Accepting the Jerusalem prize for literature last night, novelist Ian McEwan attacked Israeli policies towards the Palestinians. His audience, which included President Shimon Peres, Culture Minister Limor Livnat and Jerusalem mayor Nir Barkat, listened in what the Israeli paper Haaretz described as “polite but tense silence.”
McEwan described “a strand of nihilism which is closing off the future here…Hamas has embraced the nihilism of the suicide bomber… (but it is also)… nihilism to make a long-term prison camp of the Gaza Strip. Nihilism has unleashed a tsunami of concrete across the occupied territories.”
In particular, he condemned the “continued evictions and relentless purchases of Palestinian homes in East Jerusalem, the process of the right of return granted to Jews but not to Arabs, the so-called facts on the ground of hardening concrete over the future, over future generationsof Palestinian and Israeli children who will inherit the conflict and find it even more difficult to resolve than it is today.”
Two days earlier, McEwan had joined Israeli author David Grossman and other peace activists at the weekly protest in Sheikh Jarrah, an area of East Jerusalem where Jewish settlers have been evicting Palestinians. After that event he said, “The welcome I had from various strands of the Israeli peace movement completely vindicated my decision to come. They feel the tide is running against them. I feel it’s very important to support that important hope and conscience. It was very stirring.”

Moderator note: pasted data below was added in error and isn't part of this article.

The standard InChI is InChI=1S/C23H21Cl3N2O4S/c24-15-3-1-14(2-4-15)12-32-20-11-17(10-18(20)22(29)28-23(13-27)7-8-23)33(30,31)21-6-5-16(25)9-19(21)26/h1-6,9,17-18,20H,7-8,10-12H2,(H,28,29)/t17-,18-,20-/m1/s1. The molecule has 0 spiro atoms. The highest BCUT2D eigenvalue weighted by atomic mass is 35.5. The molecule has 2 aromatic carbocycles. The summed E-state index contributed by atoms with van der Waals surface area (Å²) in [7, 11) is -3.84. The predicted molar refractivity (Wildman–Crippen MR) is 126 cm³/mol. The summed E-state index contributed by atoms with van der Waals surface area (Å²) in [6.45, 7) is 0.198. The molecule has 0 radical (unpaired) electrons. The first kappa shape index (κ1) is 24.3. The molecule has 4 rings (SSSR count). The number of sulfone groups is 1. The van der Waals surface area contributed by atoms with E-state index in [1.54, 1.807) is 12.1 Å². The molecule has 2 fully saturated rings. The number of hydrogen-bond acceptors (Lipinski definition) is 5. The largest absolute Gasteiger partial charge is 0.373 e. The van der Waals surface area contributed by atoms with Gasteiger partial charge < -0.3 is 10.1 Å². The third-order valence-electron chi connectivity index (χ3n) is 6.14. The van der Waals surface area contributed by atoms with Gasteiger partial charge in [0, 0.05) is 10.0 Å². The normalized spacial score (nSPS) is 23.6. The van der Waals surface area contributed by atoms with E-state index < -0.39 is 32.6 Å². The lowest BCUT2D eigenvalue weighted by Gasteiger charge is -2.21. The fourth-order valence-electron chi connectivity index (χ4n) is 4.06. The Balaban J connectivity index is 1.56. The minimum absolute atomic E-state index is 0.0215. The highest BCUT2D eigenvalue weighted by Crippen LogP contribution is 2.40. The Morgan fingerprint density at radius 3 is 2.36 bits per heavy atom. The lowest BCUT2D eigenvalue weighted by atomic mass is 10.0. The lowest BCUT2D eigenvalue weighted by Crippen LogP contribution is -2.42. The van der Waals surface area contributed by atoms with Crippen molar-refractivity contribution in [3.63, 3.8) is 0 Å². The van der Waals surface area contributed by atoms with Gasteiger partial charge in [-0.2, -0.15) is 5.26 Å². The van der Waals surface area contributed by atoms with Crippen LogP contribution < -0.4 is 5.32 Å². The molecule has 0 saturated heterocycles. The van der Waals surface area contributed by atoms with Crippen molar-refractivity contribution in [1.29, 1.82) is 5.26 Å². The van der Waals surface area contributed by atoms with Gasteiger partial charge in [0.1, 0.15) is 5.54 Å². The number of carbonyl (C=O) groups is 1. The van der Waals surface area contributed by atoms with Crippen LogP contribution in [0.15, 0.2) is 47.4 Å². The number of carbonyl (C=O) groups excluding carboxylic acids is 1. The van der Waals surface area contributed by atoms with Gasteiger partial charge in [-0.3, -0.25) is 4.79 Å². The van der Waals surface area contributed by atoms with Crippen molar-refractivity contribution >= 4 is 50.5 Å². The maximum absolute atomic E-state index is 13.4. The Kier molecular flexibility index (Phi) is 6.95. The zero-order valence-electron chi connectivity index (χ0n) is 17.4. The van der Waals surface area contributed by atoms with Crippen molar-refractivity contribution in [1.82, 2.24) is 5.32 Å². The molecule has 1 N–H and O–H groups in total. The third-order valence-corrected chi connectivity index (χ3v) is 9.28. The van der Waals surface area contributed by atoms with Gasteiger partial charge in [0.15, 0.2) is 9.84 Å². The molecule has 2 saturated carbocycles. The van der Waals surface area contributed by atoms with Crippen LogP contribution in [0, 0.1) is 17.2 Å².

In Britain, McEwan had been subjected to a well-publicised campaign demanding that he refuse the prize and boycott the event. The organisers, calling themselves ‘British Writers in Support of Palestine’, are part of the ‘Boycott, Divestment and Sanctions Movement’, which thinks that Israel is an “apartheid state” and opposes any contact whatsoever with Israeli institutions or individuals, regardless of the politics of those institutions and individuals. One of their supporters, Dr Mona Baker, once sacked two people from their jobs soley on the grounds that they were Israeli citizens. But most of these people are probably not anti-semites who wish to see the destruction of the state of Israel so much as well-meaning but politically ignorant people who want to publicise the fact that they’re on the side of the Palestinians.
McEwan had already answered these people in a powerful reply in their organ of choice, the Guardian. His speech and actions in Jerusalem last week simply went to prove, once and for all, how right he was to choose to help the Israeli peace movement and the Palestinian cause rather than make a futile, counter-productive gesture.